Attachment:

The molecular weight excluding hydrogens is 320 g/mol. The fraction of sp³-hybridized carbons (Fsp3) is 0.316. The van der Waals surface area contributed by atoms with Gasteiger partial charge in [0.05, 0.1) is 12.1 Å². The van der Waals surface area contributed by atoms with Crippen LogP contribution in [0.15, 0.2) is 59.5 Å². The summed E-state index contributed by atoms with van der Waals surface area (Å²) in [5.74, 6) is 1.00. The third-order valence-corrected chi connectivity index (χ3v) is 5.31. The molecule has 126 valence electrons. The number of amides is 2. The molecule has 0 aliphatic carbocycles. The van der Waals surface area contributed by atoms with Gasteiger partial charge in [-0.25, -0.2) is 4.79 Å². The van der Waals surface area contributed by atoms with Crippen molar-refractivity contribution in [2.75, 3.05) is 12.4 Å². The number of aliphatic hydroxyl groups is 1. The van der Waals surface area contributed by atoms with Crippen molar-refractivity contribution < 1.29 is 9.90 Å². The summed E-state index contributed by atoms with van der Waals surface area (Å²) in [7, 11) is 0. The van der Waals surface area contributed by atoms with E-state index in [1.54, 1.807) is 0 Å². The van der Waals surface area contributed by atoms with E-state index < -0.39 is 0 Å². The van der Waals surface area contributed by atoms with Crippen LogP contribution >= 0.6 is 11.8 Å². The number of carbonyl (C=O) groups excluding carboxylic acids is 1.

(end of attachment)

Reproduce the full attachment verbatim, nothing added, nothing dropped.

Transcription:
The molecular weight excluding hydrogens is 320 g/mol. The fraction of sp³-hybridized carbons (Fsp3) is 0.316. The van der Waals surface area contributed by atoms with Gasteiger partial charge in [0.05, 0.1) is 12.1 Å². The van der Waals surface area contributed by atoms with Crippen LogP contribution in [0.15, 0.2) is 59.5 Å². The summed E-state index contributed by atoms with van der Waals surface area (Å²) in [5.74, 6) is 1.00. The third-order valence-corrected chi connectivity index (χ3v) is 5.31. The molecule has 126 valence electrons. The number of amides is 2. The molecule has 0 aliphatic carbocycles. The van der Waals surface area contributed by atoms with Gasteiger partial charge in [-0.25, -0.2) is 4.79 Å². The van der Waals surface area contributed by atoms with Crippen molar-refractivity contribution in [2.75, 3.05) is 12.4 Å². The number of aliphatic hydroxyl groups is 1. The van der Waals surface area contributed by atoms with Crippen molar-refractivity contribution < 1.29 is 9.90 Å². The summed E-state index contributed by atoms with van der Waals surface area (Å²) in [7, 11) is 0. The van der Waals surface area contributed by atoms with E-state index in [1.54, 1.807) is 0 Å². The van der Waals surface area contributed by atoms with E-state index < -0.39 is 0 Å². The van der Waals surface area contributed by atoms with Crippen LogP contribution >= 0.6 is 11.8 Å². The number of carbonyl (C=O) groups excluding carboxylic acids is 1.